“Bill Heinz, Here”
As a young combat correspondent from the liberation of France all the way to the Rhine, Heinz said he “never forgot” that he slept safely away from the front each night, while soldiers stayed in harm’s way, an attitude far removed from the self-glorying accounts of embed journalism. “If the correspondent was of draft age, as was this one,” Heinz wrote, “and he accepted that his own career as a journalist was being advanced while those of his peers, his protectors, were on hold, some forever, he knew for the rest of his life he would be in debt.” Heinz, who’d been bullied during the First World War as a small child for speaking the Kaiser’s tongue his family used at home, as a war reporter confronted the horrors of what the Fatherland had become under the Nazis. He wrote some of the finest dispatches of anyone in the war about the D-day invasion, the execution of Nazi spies, the destruction of the Huertgen Forest, and the false calm of a moonlit jeep ride in the “cool silver quiet” through Belgium. When he returned to the U.S., Heinz was offered a distinguished job in the paper’s Washington bureau, since it was assumed that general reporting for the city desk would now be beneath him. He opted instead for sports, and that, as they say, would make all the difference.
Ten years ago, I lucked into a book project with the great Heinz, an old writer’s writer whose books (other than MASH) had by then fallen out of print. Our project was co-editing a new edition of Heinz’s classic Fireside Book of Boxing, what he described as a “museum” of boxiana that had been published just before the gabby advent of Cassius Clay, over whom we politely differed. But Heinz was open to all good writing about his favorite sport, and my job was to send him fight pieces from the last 40 years (Mailer, Barich, Remnick, McIlvanney) and see if any might become new exhibits in his updated “museum.” The first time he called me I had nervously sent him a sheaf of my boxing reportage with a shrill cover letter about my qualifications. “Bill Heinz here,” a husky older voice turned up on my phone days later, sounding both wised-up and cheery, hardboiled and curious. “Ya got a nice little style there,” he said, followed by a laugh. Nothing any teacher has said to me from grade school to college thrilled me like those seven words from the great Heinz.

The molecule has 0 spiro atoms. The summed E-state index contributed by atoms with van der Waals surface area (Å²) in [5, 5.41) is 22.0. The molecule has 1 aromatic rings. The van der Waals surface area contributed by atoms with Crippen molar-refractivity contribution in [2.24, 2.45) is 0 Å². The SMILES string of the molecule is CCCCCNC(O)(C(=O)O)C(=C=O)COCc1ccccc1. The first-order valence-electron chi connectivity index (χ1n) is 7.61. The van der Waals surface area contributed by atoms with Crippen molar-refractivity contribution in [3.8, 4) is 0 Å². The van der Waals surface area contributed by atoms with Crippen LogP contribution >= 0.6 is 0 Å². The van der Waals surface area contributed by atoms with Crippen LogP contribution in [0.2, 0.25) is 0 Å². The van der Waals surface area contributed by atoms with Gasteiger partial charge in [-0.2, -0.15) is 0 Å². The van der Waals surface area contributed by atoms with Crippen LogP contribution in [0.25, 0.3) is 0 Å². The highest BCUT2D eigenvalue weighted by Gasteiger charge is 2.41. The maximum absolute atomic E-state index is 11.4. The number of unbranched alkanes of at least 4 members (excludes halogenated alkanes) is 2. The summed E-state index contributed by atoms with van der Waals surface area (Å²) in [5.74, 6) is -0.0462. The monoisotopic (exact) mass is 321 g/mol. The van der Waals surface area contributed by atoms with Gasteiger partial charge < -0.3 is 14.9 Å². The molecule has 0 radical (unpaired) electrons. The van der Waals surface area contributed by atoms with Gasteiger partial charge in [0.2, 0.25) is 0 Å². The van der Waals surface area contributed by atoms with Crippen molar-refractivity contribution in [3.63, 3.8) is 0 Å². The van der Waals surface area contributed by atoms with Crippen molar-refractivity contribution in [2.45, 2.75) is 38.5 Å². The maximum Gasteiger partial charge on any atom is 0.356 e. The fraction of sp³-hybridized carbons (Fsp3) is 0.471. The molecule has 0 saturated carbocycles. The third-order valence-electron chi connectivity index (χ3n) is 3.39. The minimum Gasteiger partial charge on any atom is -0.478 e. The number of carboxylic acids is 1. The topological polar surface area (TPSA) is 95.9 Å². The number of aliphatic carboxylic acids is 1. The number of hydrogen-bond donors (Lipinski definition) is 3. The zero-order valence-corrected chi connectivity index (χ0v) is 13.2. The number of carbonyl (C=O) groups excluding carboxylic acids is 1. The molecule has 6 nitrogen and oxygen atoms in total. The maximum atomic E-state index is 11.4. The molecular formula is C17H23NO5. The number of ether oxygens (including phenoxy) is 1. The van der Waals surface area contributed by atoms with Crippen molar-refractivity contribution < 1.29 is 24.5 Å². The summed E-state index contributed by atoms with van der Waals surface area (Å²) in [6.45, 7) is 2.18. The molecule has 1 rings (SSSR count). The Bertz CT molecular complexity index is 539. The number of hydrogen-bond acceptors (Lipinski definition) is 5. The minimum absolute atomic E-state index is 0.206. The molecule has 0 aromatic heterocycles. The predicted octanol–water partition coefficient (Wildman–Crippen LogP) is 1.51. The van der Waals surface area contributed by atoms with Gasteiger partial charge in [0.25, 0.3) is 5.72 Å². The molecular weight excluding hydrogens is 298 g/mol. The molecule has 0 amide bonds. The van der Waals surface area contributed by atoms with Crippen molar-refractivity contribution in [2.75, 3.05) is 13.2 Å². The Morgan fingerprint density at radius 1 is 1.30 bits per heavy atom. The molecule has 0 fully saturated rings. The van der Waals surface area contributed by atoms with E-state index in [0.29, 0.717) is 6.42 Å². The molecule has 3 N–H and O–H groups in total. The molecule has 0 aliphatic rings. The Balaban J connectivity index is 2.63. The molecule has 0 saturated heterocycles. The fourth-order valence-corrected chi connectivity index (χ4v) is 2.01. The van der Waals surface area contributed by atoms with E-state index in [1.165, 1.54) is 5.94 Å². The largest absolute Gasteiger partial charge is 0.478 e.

I supplemented the many fight stories I sent him with the occasional tape of recent bouts that had either come on too late at night or seemed ridiculously pricey to a man who’d spent so many years at ringside for free. The fight tapes always drew a phone call afterward, “Bill Heinz here,” when the master would offer his analysis of these shining lights in a game that had otherwise gone to hell. Often Heinz would ask after my solid-looking young son, whom he’d nicknamed “Butkus.” Later the tape would come back, marked by an incisive observation on a post-it. (“Thanks again,” it says on an early De La Hoya performance, “Later there came to mind the classic manner in which Arguello handled Mancini. It’s almost sacrilege to compare them.”)
Heinz’s great boxing novel The Professional (1958) famously opens with a description of the flashing human scenes along an elevated section of subway line through the Bronx. While the sports writer who tells the story is riding out to visit his favorite fighter, the book’s opener is really a stretched out version of Heinz’s very first published piece — which the Sun ran while he was still a copyboy—an evocation of the women traveling to jobs as domestics downtown and passing tenement life on his ride to work the overnight “lobster shift.” Heinz’s signature — a quiet empathy and gift for clean, compressed observation — was evidently there from the first in that early published sketch. The vital stuff really can’t be taught.
In later years, only a man with Heinz’s gift for self-effacement could tell a story about a night that began with drinking with Rocky Marciano and ended with breakfast in Ted Williams’s kitchen and not seem to be dropping names. Many more famous writers made pilgrimages to Heinz’s home in woodsy Vermont, including the novelist Richard Ford, who wrote the old sportswriter an awestruck letter about how he lost his nerve on the edge of the property. Although towards the end Heinz became increasingly puzzled by outside events, I only encountered his pricklishness once, when I published an interview with him for American Heritage in 2004. “Why should the reader care about this W.C. Heinz?” he wrote in old man scrawl beside my intro to the transcript. Why, indeed.